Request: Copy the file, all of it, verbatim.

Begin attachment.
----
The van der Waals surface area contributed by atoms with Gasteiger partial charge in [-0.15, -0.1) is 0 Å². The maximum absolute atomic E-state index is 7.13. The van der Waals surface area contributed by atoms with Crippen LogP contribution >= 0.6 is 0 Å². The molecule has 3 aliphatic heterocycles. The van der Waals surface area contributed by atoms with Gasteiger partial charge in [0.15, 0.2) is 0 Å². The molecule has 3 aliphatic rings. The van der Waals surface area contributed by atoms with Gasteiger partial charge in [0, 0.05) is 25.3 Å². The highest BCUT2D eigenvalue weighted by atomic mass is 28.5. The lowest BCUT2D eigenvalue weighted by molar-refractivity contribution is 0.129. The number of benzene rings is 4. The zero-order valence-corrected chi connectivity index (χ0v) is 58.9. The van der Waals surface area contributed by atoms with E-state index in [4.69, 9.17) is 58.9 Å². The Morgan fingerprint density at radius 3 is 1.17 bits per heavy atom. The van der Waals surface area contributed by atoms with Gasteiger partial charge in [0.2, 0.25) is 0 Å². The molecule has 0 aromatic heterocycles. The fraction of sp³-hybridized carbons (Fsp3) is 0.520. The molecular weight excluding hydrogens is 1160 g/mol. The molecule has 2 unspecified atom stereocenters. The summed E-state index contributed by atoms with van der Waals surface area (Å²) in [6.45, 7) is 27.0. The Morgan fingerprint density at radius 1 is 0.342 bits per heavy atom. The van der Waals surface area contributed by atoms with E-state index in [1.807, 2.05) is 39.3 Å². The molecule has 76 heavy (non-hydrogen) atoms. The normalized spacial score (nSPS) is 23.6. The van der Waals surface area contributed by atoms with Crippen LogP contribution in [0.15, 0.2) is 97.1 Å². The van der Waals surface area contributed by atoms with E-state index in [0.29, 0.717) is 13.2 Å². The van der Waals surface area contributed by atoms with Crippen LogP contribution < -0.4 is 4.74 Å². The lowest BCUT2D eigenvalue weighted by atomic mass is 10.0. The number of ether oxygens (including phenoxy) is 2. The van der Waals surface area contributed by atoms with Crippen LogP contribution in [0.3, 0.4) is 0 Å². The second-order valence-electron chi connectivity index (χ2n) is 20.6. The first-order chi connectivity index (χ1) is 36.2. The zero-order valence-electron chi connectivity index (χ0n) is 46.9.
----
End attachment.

The van der Waals surface area contributed by atoms with Gasteiger partial charge in [-0.15, -0.1) is 0 Å². The maximum absolute atomic E-state index is 7.13. The van der Waals surface area contributed by atoms with Crippen LogP contribution >= 0.6 is 0 Å². The molecule has 3 aliphatic heterocycles. The van der Waals surface area contributed by atoms with Gasteiger partial charge in [0.15, 0.2) is 0 Å². The molecule has 3 aliphatic rings. The van der Waals surface area contributed by atoms with Gasteiger partial charge in [0, 0.05) is 25.3 Å². The highest BCUT2D eigenvalue weighted by atomic mass is 28.5. The lowest BCUT2D eigenvalue weighted by molar-refractivity contribution is 0.129. The number of benzene rings is 4. The zero-order valence-corrected chi connectivity index (χ0v) is 58.9. The van der Waals surface area contributed by atoms with E-state index in [4.69, 9.17) is 58.9 Å². The Morgan fingerprint density at radius 3 is 1.17 bits per heavy atom. The van der Waals surface area contributed by atoms with Gasteiger partial charge in [0.2, 0.25) is 0 Å². The molecule has 0 aromatic heterocycles. The fraction of sp³-hybridized carbons (Fsp3) is 0.520. The molecular weight excluding hydrogens is 1160 g/mol. The molecule has 2 unspecified atom stereocenters. The summed E-state index contributed by atoms with van der Waals surface area (Å²) in [6.45, 7) is 27.0. The Morgan fingerprint density at radius 1 is 0.342 bits per heavy atom. The van der Waals surface area contributed by atoms with E-state index in [1.807, 2.05) is 39.3 Å². The molecule has 76 heavy (non-hydrogen) atoms. The normalized spacial score (nSPS) is 23.6. The van der Waals surface area contributed by atoms with Crippen LogP contribution in [0.15, 0.2) is 97.1 Å². The van der Waals surface area contributed by atoms with E-state index in [0.29, 0.717) is 13.2 Å². The van der Waals surface area contributed by atoms with Crippen LogP contribution < -0.4 is 4.74 Å². The lowest BCUT2D eigenvalue weighted by atomic mass is 10.0. The number of ether oxygens (including phenoxy) is 2. The van der Waals surface area contributed by atoms with Crippen LogP contribution in [0.3, 0.4) is 0 Å². The second-order valence-electron chi connectivity index (χ2n) is 20.6. The first-order chi connectivity index (χ1) is 36.2. The zero-order valence-electron chi connectivity index (χ0n) is 46.9.